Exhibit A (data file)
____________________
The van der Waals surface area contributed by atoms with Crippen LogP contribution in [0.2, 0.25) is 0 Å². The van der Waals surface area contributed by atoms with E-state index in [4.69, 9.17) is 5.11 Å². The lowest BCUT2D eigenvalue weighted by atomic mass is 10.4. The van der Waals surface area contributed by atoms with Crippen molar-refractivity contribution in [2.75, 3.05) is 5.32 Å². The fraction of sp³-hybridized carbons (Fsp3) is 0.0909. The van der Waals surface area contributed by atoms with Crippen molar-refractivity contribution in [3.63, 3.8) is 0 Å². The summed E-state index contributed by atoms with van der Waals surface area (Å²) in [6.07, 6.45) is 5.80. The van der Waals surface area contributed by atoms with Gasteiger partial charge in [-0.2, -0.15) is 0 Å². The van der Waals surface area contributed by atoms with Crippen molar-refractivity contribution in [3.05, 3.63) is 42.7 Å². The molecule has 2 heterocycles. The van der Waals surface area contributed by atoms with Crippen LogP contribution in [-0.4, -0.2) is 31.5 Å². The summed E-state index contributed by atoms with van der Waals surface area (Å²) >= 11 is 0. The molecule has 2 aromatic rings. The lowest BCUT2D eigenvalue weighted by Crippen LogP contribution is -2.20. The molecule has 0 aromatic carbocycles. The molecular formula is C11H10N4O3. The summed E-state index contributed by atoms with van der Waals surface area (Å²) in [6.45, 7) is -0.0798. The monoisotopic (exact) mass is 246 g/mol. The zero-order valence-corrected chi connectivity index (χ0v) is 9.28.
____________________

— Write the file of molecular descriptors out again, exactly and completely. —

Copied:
The van der Waals surface area contributed by atoms with Crippen LogP contribution in [0.2, 0.25) is 0 Å². The van der Waals surface area contributed by atoms with E-state index in [4.69, 9.17) is 5.11 Å². The lowest BCUT2D eigenvalue weighted by atomic mass is 10.4. The van der Waals surface area contributed by atoms with Crippen molar-refractivity contribution in [2.75, 3.05) is 5.32 Å². The fraction of sp³-hybridized carbons (Fsp3) is 0.0909. The van der Waals surface area contributed by atoms with Crippen molar-refractivity contribution in [3.63, 3.8) is 0 Å². The summed E-state index contributed by atoms with van der Waals surface area (Å²) in [6.07, 6.45) is 5.80. The van der Waals surface area contributed by atoms with Gasteiger partial charge in [-0.2, -0.15) is 0 Å². The van der Waals surface area contributed by atoms with Crippen molar-refractivity contribution in [3.05, 3.63) is 42.7 Å². The molecule has 2 heterocycles. The van der Waals surface area contributed by atoms with Crippen LogP contribution in [-0.4, -0.2) is 31.5 Å². The summed E-state index contributed by atoms with van der Waals surface area (Å²) >= 11 is 0. The molecule has 2 aromatic rings. The lowest BCUT2D eigenvalue weighted by Crippen LogP contribution is -2.20. The molecule has 0 aromatic carbocycles. The molecular formula is C11H10N4O3. The summed E-state index contributed by atoms with van der Waals surface area (Å²) in [6.45, 7) is -0.0798. The monoisotopic (exact) mass is 246 g/mol. The zero-order valence-corrected chi connectivity index (χ0v) is 9.28.